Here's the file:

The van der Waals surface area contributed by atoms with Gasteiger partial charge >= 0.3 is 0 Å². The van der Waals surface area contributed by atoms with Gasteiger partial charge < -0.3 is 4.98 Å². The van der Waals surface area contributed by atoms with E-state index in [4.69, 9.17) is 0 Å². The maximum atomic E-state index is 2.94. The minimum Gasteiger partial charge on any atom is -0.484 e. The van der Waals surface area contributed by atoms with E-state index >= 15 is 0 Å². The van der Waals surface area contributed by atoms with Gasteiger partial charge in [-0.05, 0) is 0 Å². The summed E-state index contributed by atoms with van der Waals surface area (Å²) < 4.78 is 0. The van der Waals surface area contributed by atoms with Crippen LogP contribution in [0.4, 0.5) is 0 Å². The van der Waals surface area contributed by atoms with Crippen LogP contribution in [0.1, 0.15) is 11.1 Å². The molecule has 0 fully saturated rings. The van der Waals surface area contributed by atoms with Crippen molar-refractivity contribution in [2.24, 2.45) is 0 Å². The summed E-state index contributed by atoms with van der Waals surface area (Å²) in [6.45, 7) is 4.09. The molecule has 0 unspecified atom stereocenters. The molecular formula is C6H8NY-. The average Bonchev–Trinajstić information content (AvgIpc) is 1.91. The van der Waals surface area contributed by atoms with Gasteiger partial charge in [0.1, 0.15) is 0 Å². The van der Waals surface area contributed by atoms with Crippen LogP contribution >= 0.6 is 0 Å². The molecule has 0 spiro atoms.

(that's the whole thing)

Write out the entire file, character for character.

The van der Waals surface area contributed by atoms with Gasteiger partial charge >= 0.3 is 0 Å². The van der Waals surface area contributed by atoms with Gasteiger partial charge < -0.3 is 4.98 Å². The van der Waals surface area contributed by atoms with E-state index in [4.69, 9.17) is 0 Å². The maximum atomic E-state index is 2.94. The minimum Gasteiger partial charge on any atom is -0.484 e. The van der Waals surface area contributed by atoms with E-state index >= 15 is 0 Å². The van der Waals surface area contributed by atoms with Gasteiger partial charge in [-0.05, 0) is 0 Å². The summed E-state index contributed by atoms with van der Waals surface area (Å²) < 4.78 is 0. The van der Waals surface area contributed by atoms with Crippen LogP contribution in [0.4, 0.5) is 0 Å². The van der Waals surface area contributed by atoms with Crippen LogP contribution in [0.1, 0.15) is 11.1 Å². The molecule has 0 fully saturated rings. The van der Waals surface area contributed by atoms with Crippen molar-refractivity contribution in [2.24, 2.45) is 0 Å². The summed E-state index contributed by atoms with van der Waals surface area (Å²) in [6.45, 7) is 4.09. The molecule has 0 unspecified atom stereocenters. The molecular formula is C6H8NY-. The average Bonchev–Trinajstić information content (AvgIpc) is 1.91. The van der Waals surface area contributed by atoms with Gasteiger partial charge in [0.1, 0.15) is 0 Å². The van der Waals surface area contributed by atoms with Crippen LogP contribution >= 0.6 is 0 Å². The molecule has 0 spiro atoms.